I’ve learned that poker is all about money management. It’s not about beating the best players in the world; it’s about beating the worst players in the world. It’s about picking your spots, playing a good game and when the game is no good, getting up and quitting.
I learned all that, plus don’t bet sports. I’ve lost about $6 million betting sports in my life. So yeah, I’ve learned a lot.
PokerNews: What kind of advice would you give to someone who is at the WSOP for the first time this summer?
Most of them will be 21, so I would say don’t go out to the strip clubs drinking and partying and then think you’ll come in and win a tournament. They all want to go out because it’s what they all do.
If you want to win at the World Series, you have to come here and be prepared mentally. You got to get up two hours before the tournament. You've got to work out and eat right. If you get knocked out, go relax and get yourself mentally focused for the next day. And at the end of the World Series when you win a lot and when it’s all done, then you go out and party. That’s my best advice.
PokerNews: Was there one special memory from 1997 other than winning all that money?
I won a lot in the cash games. Back then the tournaments were - and they still are - for the suckers that can’t play poker. So back then, you played two or three tournaments and then all you played was cash games. The cash games were phenomenal.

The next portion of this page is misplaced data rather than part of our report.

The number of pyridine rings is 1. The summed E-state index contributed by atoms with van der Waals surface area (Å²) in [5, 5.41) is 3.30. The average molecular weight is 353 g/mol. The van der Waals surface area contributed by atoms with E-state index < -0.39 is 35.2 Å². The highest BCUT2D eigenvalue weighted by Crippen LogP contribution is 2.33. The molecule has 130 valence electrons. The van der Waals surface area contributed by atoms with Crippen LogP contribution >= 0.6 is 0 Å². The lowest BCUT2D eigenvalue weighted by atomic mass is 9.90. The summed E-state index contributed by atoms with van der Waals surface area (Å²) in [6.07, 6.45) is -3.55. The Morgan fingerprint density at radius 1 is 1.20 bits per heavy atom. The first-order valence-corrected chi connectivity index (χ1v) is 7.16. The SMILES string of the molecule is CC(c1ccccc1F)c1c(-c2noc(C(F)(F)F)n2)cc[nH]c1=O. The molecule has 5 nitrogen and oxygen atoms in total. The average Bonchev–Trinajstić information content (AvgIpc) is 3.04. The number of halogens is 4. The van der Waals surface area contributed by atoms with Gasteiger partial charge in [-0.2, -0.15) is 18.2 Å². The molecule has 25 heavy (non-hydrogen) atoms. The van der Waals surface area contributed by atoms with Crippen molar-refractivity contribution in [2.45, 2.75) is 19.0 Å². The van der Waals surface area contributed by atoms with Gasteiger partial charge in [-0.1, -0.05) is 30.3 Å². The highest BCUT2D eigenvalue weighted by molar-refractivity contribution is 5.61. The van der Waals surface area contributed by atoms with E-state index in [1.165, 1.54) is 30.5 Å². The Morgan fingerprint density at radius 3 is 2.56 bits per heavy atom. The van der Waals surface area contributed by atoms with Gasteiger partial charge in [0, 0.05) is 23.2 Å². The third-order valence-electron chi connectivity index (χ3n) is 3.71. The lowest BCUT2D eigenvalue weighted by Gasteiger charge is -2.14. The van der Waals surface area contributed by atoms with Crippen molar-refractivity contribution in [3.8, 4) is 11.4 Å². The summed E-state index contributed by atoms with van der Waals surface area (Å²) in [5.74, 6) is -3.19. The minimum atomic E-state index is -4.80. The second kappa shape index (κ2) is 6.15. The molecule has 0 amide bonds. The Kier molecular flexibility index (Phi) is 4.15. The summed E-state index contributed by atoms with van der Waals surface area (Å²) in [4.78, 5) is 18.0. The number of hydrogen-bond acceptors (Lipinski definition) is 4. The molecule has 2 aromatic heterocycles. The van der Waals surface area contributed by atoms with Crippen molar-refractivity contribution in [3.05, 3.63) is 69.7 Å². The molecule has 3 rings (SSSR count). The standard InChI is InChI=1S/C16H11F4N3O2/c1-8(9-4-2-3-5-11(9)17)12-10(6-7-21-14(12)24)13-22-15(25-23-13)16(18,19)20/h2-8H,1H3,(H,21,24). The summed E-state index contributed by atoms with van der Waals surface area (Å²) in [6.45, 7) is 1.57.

Now with the prestige of winning a bracelet and all the hype that goes with it and all the fields as big as they are, there’s a lot to winning a tournament. I still play the cash games, but tournaments are a lot better now.
The greatest memory I have is throwing that brick around in the back of the limo. It was pretty exciting. If I tried to win it, I would have won it. I really didn’t care about winning it. They gave me first place money. When they give you first place money, who cares about a bracelet? I was just raising without looking at my cards. Then when we got close in chips I thought I better try now. And then Scotty just zipped off six hands in a row. Scotty’s like in the top three Omaha eight-or-better players in the world. It was an exciting time.